Google and NASA are partnering up to let space beings (and astronauts) wander the web from up in orbit. Google VP Vint Cerf and NASA's Jet Propulsion Laboratory have started working together to create a standardised internet for space, which can finally replace the one-time-use radio equipment system we've been shooting up there since the 1970s.
Communicating in space presents a bunch of problems—the Earth's rotation causes senders and receivers to be constantly changing positions, and the long distance causes equally long delays. Our current radio-based network is tailored to almost every new mission, meaning that older equipment can't be repurposed for newer shuttles.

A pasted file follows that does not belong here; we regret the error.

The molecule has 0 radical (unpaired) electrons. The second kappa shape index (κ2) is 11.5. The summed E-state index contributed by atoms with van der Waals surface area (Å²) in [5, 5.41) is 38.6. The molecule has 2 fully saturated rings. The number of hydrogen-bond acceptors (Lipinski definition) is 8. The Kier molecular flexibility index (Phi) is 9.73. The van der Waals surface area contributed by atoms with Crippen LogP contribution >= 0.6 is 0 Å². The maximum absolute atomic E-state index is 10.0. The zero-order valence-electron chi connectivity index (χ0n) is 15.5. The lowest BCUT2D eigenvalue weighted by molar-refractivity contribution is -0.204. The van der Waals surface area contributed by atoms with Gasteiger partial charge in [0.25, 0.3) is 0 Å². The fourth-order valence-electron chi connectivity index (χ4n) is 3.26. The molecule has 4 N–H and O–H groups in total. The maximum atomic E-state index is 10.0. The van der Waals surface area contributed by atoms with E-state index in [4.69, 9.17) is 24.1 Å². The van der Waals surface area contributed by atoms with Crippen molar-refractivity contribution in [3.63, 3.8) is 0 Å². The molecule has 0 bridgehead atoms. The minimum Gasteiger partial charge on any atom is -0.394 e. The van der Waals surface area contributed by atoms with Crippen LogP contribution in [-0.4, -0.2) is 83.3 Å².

Cerf, who more or less co-created the internet, is now figuring out new protocols that'll work in the final frontier. The project, called Interplanetary Internet, will be tested aboard the International Space Station in 2009. If it works out, space missions in the future will be able to use the same systems, ultimately making communicating from above much, much cheaper and easier. I wonder what their ping rates will be. [Technology Review]